Jean Reno looks a bit upset when I tell him that I don't like interviewing actors. Admittedly, insulting someone's profession is not a classic opening gambit. It can't be in the Michael Parkinson Guide to Good Interview Practice, certainly. It probably wouldn't even be sanctioned by the Fearne Cotton School of Free- Association Chats with D-listers. Nonetheless, I find myself sitting opposite Reno in an Edinburgh hotel, involuntarily declaring that members of his profession usually make for bad interviewees.
He fixes me sombrely and frowns. Or at least I think he does – anyone familiar with Reno's vintage performances in the films of French auteur Luc Besson, or his turns in Hollywood blockbusters such as Mission Impossible and Ronin, will know that part of his melancholic charm lies in that wonderfully sombre, frowny face.
It's because, I say, they tend to be naturally entertaining, so it's only on the way home that it dawns that they have, for all the charming conversation and apparent intimacy, told you virtually nothing. I hold my breath and hope he takes it as a compliment. '
Reno nods slowly. "Ah oui, I understand," he says in his heavily accented growl. Reno isn't a smoker, but if a packet of Gauloises could talk, this is probably what it would sound like. "It is an actor's defect. I want everybody to like me, so I'll say what I think will please them. But there's also the opposite. Those who are a little ashamed of what they do. Like this..." He withdraws into his chair, eyes closed, tersely clutching his forehead and doing an excellent impersonation of Hugh Grant in full why-am-I-promoting-a-romcom-when-I-could-be-fighting-for-my-country mode.
"I think it's because acting, the imitation of life, is not really a natural thing to do," he continues. "It wasn't that long ago that the church refused to bury actors, you know? At the end of the day, you are a kind of performing monkey."
Today, Reno doesn't correspond to either archetype. Despite his auto-critique, he is more reflective than your average people-pleaser, pausing often to consider a question, struggling for the correct English. We're meant to be talking about his latest film, the French-language crime flick 22 Bullets, but Reno is clearly not one for the hard sell. If anything he seems happier on topics usually strictly off-limits – family, relationships, celebrity pals.
The previous night, he tells me proudly, he celebrated his teenage son's exam results by taking him to see AC/DC in Paris with his mate Johnny Hallyday. There is some kind of legislation in France, it appears, which means all famous people have to be friends – Hallyday shared best-man duties at Reno's 2006 wedding, to his third wife Zofia, with none other than one Nicolas Sarkozy.
Reno tells me they (he and Nicolas, that is) met while walking their dogs each night near their then-homes on Paris's Ile de la Jatte. "It was a bad time for both of us. He had broken with Chirac and was really down in his party, completely abandoned. I was about to get divorced. We'd go out for the nightly promenade and talk. I don't see him so much these days; he's pretty busy," he chuckles.
In career terms, too, Reno, now 62, is a difficult specimen to classify. My initial nerves are, I think, partly due to the fact that this is the man who has turned in some of my favourite performances, in my favourite films – as the macho but hopelessly sentimental Sicilian diver Enzo in The Big Blue in 1988, then in 1994's Léon, as the eponymous hitman who guilelessly embarks on a strange platonic love affair with a pre-pubescent Natalie Portman. Both were under the direction of Besson, and both demonstrated Reno's ability to effortlessly marry those elements – comedy, violence, tenderness and vulnerability – that overlap all too often in life and not often enough in its representation.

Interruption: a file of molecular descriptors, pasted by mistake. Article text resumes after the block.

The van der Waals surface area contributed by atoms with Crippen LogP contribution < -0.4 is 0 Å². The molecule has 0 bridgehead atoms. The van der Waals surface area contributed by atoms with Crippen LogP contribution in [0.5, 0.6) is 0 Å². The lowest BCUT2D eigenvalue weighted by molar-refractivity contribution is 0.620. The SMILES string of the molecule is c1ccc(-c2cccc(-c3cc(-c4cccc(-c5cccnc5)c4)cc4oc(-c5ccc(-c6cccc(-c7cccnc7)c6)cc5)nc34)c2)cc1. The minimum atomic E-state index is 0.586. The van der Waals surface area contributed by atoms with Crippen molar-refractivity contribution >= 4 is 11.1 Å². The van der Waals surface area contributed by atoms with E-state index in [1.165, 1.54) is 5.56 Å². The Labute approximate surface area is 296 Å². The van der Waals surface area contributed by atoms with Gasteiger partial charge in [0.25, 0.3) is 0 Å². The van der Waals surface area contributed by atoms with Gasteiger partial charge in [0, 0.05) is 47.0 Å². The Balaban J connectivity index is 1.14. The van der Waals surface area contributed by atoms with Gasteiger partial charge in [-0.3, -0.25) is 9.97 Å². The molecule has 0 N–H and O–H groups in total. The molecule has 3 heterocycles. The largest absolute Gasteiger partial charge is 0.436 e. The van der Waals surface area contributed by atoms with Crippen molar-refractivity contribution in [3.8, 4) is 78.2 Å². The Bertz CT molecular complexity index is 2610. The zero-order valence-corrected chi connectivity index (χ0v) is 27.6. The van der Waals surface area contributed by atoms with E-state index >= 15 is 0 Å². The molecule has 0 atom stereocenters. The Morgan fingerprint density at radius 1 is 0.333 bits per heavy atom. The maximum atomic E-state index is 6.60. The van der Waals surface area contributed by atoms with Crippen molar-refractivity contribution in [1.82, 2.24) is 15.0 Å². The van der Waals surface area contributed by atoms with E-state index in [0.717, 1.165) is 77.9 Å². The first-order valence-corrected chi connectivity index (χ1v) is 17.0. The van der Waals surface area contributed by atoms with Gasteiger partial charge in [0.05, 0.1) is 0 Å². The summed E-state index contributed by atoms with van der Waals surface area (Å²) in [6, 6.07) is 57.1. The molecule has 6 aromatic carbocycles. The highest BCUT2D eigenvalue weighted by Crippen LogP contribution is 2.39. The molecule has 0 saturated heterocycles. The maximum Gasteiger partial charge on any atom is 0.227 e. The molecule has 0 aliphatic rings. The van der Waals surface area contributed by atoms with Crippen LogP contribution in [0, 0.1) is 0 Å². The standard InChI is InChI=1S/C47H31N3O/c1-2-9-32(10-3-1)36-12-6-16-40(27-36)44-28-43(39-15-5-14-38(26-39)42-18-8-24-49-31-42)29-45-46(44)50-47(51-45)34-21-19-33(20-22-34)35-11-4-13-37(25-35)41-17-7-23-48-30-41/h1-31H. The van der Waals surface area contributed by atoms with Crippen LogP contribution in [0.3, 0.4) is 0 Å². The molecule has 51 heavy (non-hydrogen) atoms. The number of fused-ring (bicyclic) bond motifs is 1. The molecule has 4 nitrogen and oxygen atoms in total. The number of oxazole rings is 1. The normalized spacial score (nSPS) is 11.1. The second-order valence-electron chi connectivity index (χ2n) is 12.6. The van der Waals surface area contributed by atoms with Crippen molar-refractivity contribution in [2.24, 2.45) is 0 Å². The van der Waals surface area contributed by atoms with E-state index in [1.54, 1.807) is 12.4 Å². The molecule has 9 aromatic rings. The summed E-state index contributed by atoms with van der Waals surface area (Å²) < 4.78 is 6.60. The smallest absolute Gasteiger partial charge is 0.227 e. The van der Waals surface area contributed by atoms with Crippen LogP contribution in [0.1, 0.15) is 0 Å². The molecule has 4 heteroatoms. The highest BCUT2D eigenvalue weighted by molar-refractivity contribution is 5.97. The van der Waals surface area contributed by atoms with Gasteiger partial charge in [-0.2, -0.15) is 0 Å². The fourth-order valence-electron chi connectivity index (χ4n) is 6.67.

Then again, this is the same man who has appeared in some of Hollywood's lamer efforts of recent history. Couples Retreat, anyone? The Pink Panther? The Da Vinci Code? I look over his filmography to refresh my memory and am dismayed to see he went back for more with The Pink Panther 2. His is a schizophrenic CV, to say the least. As far as I can tell, Reno is never bad in a film, but he is certainly in a fair number of ropey ones. Alongside the American blockbusters are plenty of solid French-language movies, a mixture of comedies and policiers.
His latest belongs in that final category. Reno plays Charly Mattei, a Marseille gangster who is trying to go straight when he finds himself riddled with bullets – the 22 of the title – by his former gangland buddies. Somehow he survives and a slick revenge tale ensues.
It's based on a true story and perhaps aspires to the success of 2009's Mesrine, in which Vincent Cassel portrayed France's most notorious criminal. It lacks the graphic, messy honesty that made Mesrine such an interesting proposition, but it's a decent, pacy thriller. Does Reno, who has played innumerable killers and mercenaries since Léon, never get bored of dispatching fellow cast members for a living?
"I think it can be quite hard to do violence convincingly, harder than you'd think maybe, so once people know you can do it they keep coming back. But, to be honest, I'm not one of those guys who's fascinated by guns. That's why I like to do a lot of comedies in France. I don't get the romances. I did try – a film called Roseanna's Grave in the 1990s. I liked it. But the audience didn't come."
He appears sanguine about this fact, as well he might, given the success he has enjoyed playing hitmen. On an international scale, Reno is probably, alongside Gerard Depardieu, France's most recognisable working actor. Though when I mention this, he corrects me: "Gerard doesn't really work any more, he has terrible trouble remembering his lines." Given that Depardieu admitted to being fed his lines via an earpiece for a stage production as long ago as 1994, things must be bad. On top of which, a poll in France earlier this year named Reno as the country's favourite actor. Depardieu didn't even make the top 10, which was filled largely by actors whom anyone without a keen interest in French film is unlikely to have heard of – Danny Boon and Jean Dujardin, for example.